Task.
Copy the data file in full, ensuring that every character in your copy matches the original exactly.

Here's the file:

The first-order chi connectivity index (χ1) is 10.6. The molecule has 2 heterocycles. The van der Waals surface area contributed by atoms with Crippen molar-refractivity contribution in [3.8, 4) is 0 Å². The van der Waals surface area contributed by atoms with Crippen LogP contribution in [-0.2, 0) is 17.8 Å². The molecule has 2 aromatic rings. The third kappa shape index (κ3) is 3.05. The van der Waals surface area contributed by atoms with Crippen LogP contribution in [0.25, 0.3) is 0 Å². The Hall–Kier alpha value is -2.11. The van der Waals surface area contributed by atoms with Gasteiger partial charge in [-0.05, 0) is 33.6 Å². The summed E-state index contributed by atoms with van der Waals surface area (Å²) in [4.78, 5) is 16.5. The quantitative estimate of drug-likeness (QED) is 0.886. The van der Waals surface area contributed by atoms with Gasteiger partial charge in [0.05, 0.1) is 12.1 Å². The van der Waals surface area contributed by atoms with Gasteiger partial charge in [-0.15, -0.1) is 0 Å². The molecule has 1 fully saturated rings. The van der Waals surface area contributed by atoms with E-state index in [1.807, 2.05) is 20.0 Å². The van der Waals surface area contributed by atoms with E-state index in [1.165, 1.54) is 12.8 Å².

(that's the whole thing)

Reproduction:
The first-order chi connectivity index (χ1) is 10.6. The molecule has 2 heterocycles. The van der Waals surface area contributed by atoms with Crippen molar-refractivity contribution in [3.8, 4) is 0 Å². The van der Waals surface area contributed by atoms with Crippen LogP contribution in [-0.2, 0) is 17.8 Å². The molecule has 2 aromatic rings. The third kappa shape index (κ3) is 3.05. The van der Waals surface area contributed by atoms with Crippen LogP contribution in [0.25, 0.3) is 0 Å². The Hall–Kier alpha value is -2.11. The van der Waals surface area contributed by atoms with Gasteiger partial charge in [-0.05, 0) is 33.6 Å². The summed E-state index contributed by atoms with van der Waals surface area (Å²) in [4.78, 5) is 16.5. The quantitative estimate of drug-likeness (QED) is 0.886. The van der Waals surface area contributed by atoms with Gasteiger partial charge in [0.05, 0.1) is 12.1 Å². The van der Waals surface area contributed by atoms with Gasteiger partial charge in [-0.15, -0.1) is 0 Å². The molecule has 1 fully saturated rings. The van der Waals surface area contributed by atoms with E-state index in [1.807, 2.05) is 20.0 Å². The van der Waals surface area contributed by atoms with E-state index in [1.165, 1.54) is 12.8 Å².